MSLOC 15: Erica Labovitz: Making a Difference Through Marketing

MSLOC 15: Erica Labovitz: Making a Difference Through Marketing

Erica LabovitzShortly after Erica Labovitz (MSLOC10) received her master’s in learning and organizational change, she was hired as the first employee at Indiegogo, a start-up that helped reshape entrepreneurship through crowd funding. Last year, Labovitz took her start-up expertise to The Baby Box Co, which combats infant mortality rates through products, resources, and education for new parents.

As part of our ongoing MSLOC series celebrating 15 years of the program, we talk with Labovitz, chief marketing officer at The Baby Box, about finding her people, the biggest challenge facing entrepreneurs, and getting inspiration in the grocery aisle.

What attracted you to a start-up like The Baby Box?

I’ve always been interested in the psychology of business. When I joined The Baby Box Co, it was still getting its sea legs in terms of how they wanted to create a culture. I’m responsible for growing our business and acquiring new customers, but I also help identify roles and build teams. We all wear a lot of hats and have a profound influence in designing the culture and values of the organization.

When you started in MSLOC, you felt like you’d found your ‘people.’ Tell us more:

I’m all about getting the most out of your people and developing a strong culture, regardless of the type of organization. There’s a very unique type of individual who enrolls in MSLOC, and it’s invigorating for me to spend time around them. Being the norm at MSLOC --as opposed to the outlier -- was very refreshing.

Why did you opt to stay in marketing after MSLOC?

During the program, I realized how much more influence I could have if I stayed as a functional leader. My peers in human resources were often separated from how the business actually worked! Human resources and organizational development should be more central in the decision-making process, but they’re not.

What lessons have stayed with you from your time at Indiegogo?

Working with people from completely different backgrounds, levels of experience and opinions about the world taught me to be more comfortable with change and the unknown. I was the fourth person to get involved and I learned how to develop frameworks about decision-making and team structure. My MSLOC experience helped me develop people and form a strong culture. I think it worked!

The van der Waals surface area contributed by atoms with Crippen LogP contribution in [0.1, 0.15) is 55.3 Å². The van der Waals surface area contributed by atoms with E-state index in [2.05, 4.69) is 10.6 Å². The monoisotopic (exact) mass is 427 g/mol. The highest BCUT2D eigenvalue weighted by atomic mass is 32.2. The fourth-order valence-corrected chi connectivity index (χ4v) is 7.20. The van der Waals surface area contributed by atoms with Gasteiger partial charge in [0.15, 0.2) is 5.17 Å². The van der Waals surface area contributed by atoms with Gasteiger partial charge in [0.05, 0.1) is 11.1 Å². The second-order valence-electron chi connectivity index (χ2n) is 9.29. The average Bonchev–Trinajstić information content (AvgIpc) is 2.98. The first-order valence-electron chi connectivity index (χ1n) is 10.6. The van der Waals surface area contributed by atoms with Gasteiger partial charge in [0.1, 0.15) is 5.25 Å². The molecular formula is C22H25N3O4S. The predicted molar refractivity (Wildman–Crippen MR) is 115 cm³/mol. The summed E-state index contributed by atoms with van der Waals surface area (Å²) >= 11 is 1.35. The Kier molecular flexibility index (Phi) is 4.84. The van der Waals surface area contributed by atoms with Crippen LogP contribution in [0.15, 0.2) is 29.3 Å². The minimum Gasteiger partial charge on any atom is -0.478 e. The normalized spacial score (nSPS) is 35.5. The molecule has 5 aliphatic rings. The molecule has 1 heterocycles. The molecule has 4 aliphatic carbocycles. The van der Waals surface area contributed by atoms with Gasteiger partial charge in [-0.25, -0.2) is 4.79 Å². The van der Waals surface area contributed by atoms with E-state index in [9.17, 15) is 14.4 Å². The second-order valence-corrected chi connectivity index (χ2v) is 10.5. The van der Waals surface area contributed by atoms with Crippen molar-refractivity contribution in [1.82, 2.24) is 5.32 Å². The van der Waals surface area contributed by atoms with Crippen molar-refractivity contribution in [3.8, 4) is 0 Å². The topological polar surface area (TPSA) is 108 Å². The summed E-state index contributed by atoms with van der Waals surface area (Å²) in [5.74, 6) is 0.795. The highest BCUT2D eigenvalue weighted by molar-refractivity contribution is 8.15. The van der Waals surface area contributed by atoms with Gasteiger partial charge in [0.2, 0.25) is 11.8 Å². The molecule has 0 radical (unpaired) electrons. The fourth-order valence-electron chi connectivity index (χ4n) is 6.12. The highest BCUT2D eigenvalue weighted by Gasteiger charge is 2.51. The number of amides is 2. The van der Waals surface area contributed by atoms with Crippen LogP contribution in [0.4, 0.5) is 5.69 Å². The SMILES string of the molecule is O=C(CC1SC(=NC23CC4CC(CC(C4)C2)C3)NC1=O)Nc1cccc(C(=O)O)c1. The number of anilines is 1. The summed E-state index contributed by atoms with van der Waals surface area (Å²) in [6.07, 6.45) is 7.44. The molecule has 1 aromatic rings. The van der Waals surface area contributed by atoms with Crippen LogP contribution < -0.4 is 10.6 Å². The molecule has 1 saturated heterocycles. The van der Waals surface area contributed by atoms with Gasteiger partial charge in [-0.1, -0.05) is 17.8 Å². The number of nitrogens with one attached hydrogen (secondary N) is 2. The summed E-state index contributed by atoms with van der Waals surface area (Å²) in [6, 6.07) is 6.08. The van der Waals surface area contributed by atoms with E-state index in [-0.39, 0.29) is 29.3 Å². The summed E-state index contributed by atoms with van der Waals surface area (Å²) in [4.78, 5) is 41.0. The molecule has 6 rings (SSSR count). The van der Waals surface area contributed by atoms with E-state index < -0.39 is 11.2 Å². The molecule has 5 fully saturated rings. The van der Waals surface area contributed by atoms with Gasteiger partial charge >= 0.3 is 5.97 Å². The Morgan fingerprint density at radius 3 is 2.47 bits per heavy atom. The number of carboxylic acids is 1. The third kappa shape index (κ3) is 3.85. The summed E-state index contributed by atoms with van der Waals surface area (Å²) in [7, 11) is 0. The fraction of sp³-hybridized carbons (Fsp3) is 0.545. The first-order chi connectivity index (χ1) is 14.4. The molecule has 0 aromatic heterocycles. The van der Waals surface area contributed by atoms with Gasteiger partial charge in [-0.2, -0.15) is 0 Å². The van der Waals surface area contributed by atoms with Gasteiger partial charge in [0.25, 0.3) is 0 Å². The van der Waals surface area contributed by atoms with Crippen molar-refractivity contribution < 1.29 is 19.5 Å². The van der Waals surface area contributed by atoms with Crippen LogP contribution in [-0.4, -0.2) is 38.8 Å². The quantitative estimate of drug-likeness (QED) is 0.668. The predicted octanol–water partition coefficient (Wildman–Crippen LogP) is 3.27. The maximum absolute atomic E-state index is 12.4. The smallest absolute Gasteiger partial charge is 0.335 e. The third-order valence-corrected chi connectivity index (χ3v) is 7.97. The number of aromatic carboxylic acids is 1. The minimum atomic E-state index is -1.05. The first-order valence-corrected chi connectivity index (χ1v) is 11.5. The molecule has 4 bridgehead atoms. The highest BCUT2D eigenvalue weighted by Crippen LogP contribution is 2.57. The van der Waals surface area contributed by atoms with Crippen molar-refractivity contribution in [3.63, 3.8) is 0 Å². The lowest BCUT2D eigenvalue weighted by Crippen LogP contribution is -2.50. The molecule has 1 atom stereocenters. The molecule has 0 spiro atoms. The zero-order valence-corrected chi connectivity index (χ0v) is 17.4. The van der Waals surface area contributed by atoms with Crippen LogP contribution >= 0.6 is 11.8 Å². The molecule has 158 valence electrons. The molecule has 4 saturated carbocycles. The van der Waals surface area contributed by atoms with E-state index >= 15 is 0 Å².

What do you think is the biggest challenge facing entrepreneurs right now?

Facebook, Amazon, and Google. Between the three of them, there’s nothing that’s digitally based that they can’t do. The challenge for entrepreneurs is to think about what problem can they solve, or what can they create, that those three tech companies can’t.

You’re from the Midwest; what’s it like to be immersed in the West Coast culture?

It feels like living in the future. Self-driving cars are everywhere, and people ride tiny vehicles. My neighbor gets his groceries delivered every single day. There’s nothing you can’t outsource. There’s a lot of innovation, but with that comes an exorbitant amount of money for some and a disappearing middle class for many.

When you worked for Kraft, you found inspiration in unusual places.

I used to stand in the grocery store aisles and watch people buy the Kraft products I’d worked on, like Philadelphia cream cheese, Stove Top stuffing mix and Macaroni and Cheese. Seeing people happy with something I’d developed made me feel really good.

Speaking of food, MSLOC provided a special sauce that met your needs well. What were the ingredients?

The way the curriculum, staff, and students challenged people to think differently about solving problems was really special to me. I liked the mix of academic rigor and practical application. I was a full-time student, but I appreciated having my part-time peers share their actual experiences from work. I think that built empathy among the students.

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